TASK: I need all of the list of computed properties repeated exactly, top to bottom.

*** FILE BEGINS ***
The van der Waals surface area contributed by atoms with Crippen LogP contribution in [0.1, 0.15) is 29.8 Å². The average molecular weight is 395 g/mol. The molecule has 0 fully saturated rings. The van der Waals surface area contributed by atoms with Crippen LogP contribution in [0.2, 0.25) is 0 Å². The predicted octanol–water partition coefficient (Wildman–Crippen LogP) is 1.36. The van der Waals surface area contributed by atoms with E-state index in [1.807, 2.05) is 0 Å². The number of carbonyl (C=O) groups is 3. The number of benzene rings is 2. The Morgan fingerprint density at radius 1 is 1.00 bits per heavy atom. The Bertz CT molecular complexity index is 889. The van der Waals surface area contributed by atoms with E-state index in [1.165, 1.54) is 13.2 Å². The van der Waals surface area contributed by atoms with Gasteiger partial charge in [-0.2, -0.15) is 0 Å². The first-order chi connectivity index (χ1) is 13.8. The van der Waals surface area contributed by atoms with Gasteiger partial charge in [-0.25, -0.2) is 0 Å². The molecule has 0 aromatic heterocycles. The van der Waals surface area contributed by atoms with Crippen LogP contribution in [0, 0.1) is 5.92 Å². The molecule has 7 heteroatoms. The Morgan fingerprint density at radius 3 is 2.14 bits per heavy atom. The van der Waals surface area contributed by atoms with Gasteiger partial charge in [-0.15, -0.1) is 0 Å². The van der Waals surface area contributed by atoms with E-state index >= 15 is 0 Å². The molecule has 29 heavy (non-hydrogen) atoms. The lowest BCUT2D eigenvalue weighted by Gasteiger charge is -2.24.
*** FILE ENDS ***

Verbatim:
The van der Waals surface area contributed by atoms with Crippen LogP contribution in [0.1, 0.15) is 29.8 Å². The average molecular weight is 395 g/mol. The molecule has 0 fully saturated rings. The van der Waals surface area contributed by atoms with Crippen LogP contribution in [0.2, 0.25) is 0 Å². The predicted octanol–water partition coefficient (Wildman–Crippen LogP) is 1.36. The van der Waals surface area contributed by atoms with E-state index in [1.807, 2.05) is 0 Å². The number of carbonyl (C=O) groups is 3. The number of benzene rings is 2. The Morgan fingerprint density at radius 1 is 1.00 bits per heavy atom. The Bertz CT molecular complexity index is 889. The van der Waals surface area contributed by atoms with E-state index in [1.165, 1.54) is 13.2 Å². The van der Waals surface area contributed by atoms with Gasteiger partial charge in [-0.2, -0.15) is 0 Å². The first-order chi connectivity index (χ1) is 13.8. The van der Waals surface area contributed by atoms with Gasteiger partial charge in [-0.25, -0.2) is 0 Å². The molecule has 0 aromatic heterocycles. The van der Waals surface area contributed by atoms with Crippen LogP contribution in [0, 0.1) is 5.92 Å². The molecule has 7 heteroatoms. The Morgan fingerprint density at radius 3 is 2.14 bits per heavy atom. The van der Waals surface area contributed by atoms with Gasteiger partial charge in [-0.15, -0.1) is 0 Å². The van der Waals surface area contributed by atoms with E-state index >= 15 is 0 Å². The molecule has 29 heavy (non-hydrogen) atoms. The lowest BCUT2D eigenvalue weighted by Gasteiger charge is -2.24.